war crimes in Ukraine

The Tribunal for Putin (T4P) global initiative was set up in response to the all-out war launched by Russia against Ukraine in February 2022.

Well-known Crimean blogger summoned for interrogation

Halya Coynash
Ukrainian blogger and civic activist Liza Bohutska who was driven from her home in Crimea last September after a major search and hours of interrogation has been summoned by the FSB for questioning at the ‘Centre for Countering Extremism’ in Russian-occupied Crimea

Ukrainian blogger and civic activist Liza Bohutska has been summoned by the FSB for questioning at the ‘Centre for Countering Extremism’ in Russian-occupied Crimea.  It is clear that the FSB know that she is living in Kyiv since she has received other letters assuring her that there are no criminal cases pending against her nor any restrictions on her entering Crimea. 

Bohutska has every reason to know the value of such assurances and has no intention of returning to Crimea.

“Maybe the senior investigator wants to personally hand me a decision about the lack of any FSB cases against me?  In short, I thought about it and decided that it’s much safer to receive letters by post, than hand to hand.  Otherwise my hands may end up clapped in handcuffs. …  Particularly since for them I’m a foreigner.”

Bohutska writes hard-hitting articles and has never concealed her opposition to Russia’s annexation of the Crimea.

She has not been to her home in Simferopol since September last year, when the FSB carried out a search of her home and interrogated her for 6 hours in the same ‘Centre for countering extremism’.

The officers had initially claimed to be looking for weapons, drugs and prohibited literature, but Bohutska herself later said that the interrogation was about her participation in the events on May 3, 2014.  That was when the Mejlis, or Crimean Tatar representative assembly cancelled the Spring Festival Hyderlez and called on people to come to the Armyansk border crossing to meet Mustafa Dzhemiliev, veteran Crimean Tatar leader, whom Russia had just exiled from his homeland.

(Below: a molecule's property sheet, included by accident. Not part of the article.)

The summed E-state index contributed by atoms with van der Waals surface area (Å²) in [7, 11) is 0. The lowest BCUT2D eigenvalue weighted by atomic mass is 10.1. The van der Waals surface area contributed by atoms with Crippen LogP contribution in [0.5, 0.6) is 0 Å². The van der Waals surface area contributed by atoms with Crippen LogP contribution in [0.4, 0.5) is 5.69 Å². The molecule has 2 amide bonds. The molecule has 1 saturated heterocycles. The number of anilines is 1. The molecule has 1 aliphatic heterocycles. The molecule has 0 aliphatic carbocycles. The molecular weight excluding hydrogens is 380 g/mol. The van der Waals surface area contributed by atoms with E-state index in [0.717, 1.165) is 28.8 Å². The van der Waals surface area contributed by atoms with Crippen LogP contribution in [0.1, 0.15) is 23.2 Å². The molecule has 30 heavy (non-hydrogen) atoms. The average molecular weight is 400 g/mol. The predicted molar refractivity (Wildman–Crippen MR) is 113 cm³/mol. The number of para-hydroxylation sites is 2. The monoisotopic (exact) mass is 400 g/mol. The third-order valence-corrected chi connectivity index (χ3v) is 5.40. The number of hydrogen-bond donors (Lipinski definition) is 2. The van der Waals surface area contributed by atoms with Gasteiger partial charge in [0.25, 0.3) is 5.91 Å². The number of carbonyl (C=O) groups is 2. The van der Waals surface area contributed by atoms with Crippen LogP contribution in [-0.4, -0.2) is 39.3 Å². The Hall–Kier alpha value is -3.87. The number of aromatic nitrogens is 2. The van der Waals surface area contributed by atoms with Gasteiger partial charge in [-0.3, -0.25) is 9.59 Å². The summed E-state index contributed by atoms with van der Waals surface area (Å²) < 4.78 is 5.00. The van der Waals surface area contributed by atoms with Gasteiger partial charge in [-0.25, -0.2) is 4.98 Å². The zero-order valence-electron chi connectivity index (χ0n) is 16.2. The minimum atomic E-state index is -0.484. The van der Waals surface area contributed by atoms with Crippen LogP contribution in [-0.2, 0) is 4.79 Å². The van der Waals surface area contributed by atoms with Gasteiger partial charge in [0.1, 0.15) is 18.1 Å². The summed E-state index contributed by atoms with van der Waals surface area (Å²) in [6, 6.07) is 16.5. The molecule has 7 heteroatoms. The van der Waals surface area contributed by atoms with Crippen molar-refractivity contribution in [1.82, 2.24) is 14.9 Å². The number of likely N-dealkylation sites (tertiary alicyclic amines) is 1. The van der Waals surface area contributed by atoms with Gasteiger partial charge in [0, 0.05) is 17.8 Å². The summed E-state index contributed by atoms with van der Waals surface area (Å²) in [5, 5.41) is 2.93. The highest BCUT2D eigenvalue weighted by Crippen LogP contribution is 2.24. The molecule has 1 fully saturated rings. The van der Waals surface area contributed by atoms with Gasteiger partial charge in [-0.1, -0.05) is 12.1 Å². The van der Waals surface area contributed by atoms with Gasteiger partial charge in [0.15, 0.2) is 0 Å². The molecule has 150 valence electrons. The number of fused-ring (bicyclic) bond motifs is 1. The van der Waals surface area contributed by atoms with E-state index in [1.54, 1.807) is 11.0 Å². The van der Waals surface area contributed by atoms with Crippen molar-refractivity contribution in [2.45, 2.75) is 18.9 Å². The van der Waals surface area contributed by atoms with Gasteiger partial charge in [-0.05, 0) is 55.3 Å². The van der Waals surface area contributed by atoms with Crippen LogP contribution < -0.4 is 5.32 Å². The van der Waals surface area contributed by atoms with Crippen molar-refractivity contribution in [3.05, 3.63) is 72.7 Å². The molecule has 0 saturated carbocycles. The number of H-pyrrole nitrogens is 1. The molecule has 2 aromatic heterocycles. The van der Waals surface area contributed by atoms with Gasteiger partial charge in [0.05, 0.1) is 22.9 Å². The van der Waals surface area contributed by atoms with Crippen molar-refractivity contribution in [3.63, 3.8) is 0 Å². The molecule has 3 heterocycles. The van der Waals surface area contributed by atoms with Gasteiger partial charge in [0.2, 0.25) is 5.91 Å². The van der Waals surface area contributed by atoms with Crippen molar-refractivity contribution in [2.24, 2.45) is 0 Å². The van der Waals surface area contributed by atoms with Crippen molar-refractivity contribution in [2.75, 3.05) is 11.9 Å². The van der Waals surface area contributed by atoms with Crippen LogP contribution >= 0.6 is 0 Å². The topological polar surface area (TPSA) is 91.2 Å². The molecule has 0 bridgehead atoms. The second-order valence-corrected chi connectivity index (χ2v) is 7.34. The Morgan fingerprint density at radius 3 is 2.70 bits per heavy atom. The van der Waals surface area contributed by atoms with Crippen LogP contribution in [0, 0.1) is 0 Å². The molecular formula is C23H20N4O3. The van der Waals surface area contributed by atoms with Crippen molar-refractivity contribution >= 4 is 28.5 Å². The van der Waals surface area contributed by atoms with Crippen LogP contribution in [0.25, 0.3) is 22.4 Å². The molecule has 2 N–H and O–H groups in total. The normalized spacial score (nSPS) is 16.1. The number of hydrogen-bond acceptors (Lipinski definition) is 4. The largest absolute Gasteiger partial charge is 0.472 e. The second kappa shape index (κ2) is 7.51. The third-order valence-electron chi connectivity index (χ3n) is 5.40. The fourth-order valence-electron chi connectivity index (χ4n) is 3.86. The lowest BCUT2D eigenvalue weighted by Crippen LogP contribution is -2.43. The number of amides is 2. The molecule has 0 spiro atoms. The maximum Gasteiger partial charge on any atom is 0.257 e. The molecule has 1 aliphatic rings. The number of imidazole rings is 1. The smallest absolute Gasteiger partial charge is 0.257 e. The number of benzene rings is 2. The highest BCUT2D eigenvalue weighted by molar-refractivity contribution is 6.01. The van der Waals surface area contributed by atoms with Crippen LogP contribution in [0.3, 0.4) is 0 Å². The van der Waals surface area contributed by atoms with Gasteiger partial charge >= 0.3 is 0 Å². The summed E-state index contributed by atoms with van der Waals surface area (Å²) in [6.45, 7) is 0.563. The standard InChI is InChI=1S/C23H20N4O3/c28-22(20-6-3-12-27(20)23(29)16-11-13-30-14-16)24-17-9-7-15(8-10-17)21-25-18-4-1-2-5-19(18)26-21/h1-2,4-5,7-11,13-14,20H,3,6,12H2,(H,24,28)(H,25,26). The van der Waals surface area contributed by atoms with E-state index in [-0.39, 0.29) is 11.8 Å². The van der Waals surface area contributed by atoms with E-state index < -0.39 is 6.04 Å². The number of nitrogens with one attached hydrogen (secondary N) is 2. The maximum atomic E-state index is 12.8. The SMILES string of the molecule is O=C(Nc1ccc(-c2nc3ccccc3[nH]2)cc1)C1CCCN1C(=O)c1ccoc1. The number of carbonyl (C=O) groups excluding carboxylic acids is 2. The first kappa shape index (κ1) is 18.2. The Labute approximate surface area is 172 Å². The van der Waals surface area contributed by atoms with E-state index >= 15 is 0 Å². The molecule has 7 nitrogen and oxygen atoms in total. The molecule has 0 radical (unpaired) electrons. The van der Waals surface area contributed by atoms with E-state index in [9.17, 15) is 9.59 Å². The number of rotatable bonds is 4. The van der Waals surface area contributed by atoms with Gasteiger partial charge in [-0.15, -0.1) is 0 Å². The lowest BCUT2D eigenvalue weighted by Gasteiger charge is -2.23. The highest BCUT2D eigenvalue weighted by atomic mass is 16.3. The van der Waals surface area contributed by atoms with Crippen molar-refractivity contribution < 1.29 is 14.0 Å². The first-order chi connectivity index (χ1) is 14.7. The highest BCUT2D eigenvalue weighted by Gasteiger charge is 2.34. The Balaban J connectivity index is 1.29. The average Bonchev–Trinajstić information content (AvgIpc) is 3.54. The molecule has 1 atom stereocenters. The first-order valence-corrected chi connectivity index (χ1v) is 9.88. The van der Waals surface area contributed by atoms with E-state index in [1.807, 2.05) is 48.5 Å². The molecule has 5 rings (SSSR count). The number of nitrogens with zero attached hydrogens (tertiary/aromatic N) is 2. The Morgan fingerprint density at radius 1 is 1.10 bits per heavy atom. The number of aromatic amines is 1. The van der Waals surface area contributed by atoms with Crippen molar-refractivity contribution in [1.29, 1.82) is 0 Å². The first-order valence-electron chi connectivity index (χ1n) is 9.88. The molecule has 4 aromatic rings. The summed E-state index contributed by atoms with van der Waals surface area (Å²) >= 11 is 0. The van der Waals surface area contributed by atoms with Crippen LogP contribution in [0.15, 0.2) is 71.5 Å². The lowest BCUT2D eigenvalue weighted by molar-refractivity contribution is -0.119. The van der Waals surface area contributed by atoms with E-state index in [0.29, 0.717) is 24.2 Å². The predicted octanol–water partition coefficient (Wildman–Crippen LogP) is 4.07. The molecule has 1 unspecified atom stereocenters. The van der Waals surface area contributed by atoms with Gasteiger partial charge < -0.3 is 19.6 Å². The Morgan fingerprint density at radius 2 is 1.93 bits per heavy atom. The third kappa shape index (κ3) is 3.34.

The reaction then and fabricated criminal cases later began the overt abuse by the occupation regime of Russia’s excessively broad laws on countering ‘extremism’.  Bohutska in fact believed that her interrogation was connected with the regime’s planned ‘elections’ and attempts to silence opposition. 

Bohutska left Crimea the next day, explaining that she “would write articles better at liberty, than not write them in prison”. 

Recent events give every reason to think that she was right.  In April Tatyana Guchakova, former deputy chief editor of Black Sea News, was taken away for questioning after a 10-hour search of her home.  Another journalist who had earlier worked for the Centre for Investigative Journalism [CIJ], Anna Shaidurova had earlier been interrogated by the FSB for around 3 hours.  She now has ‘witness’ status in ominous criminal proceedings brought against journalist Anna Andriyevska over an article published by the Centre.  See: Crimean journalist interrogated in ominous ‘call to separatism’ prosecution  In March, the CIJ journalist Natalya Kokorina was also subjected to a search and long interrogation. 

In all these cases, the journalists were released.  Both Andriyevska and CIJ are now based in Kyiv and need therefore not fear arrest in Russian-occupied Crimea.

That is not the case with ATR photographer Eskender Nebiyev who has been remanded in custody for two months a pre-annexation demonstration on Feb 26, 2014, that he was covering in his professional capacity.  This is the latest arrest in a ‘case’, breaching both Russian and international law, where the occupation regime is clearly targeting Crimean Tatars.  More details about this extremely worrying and entirely lawless case here.

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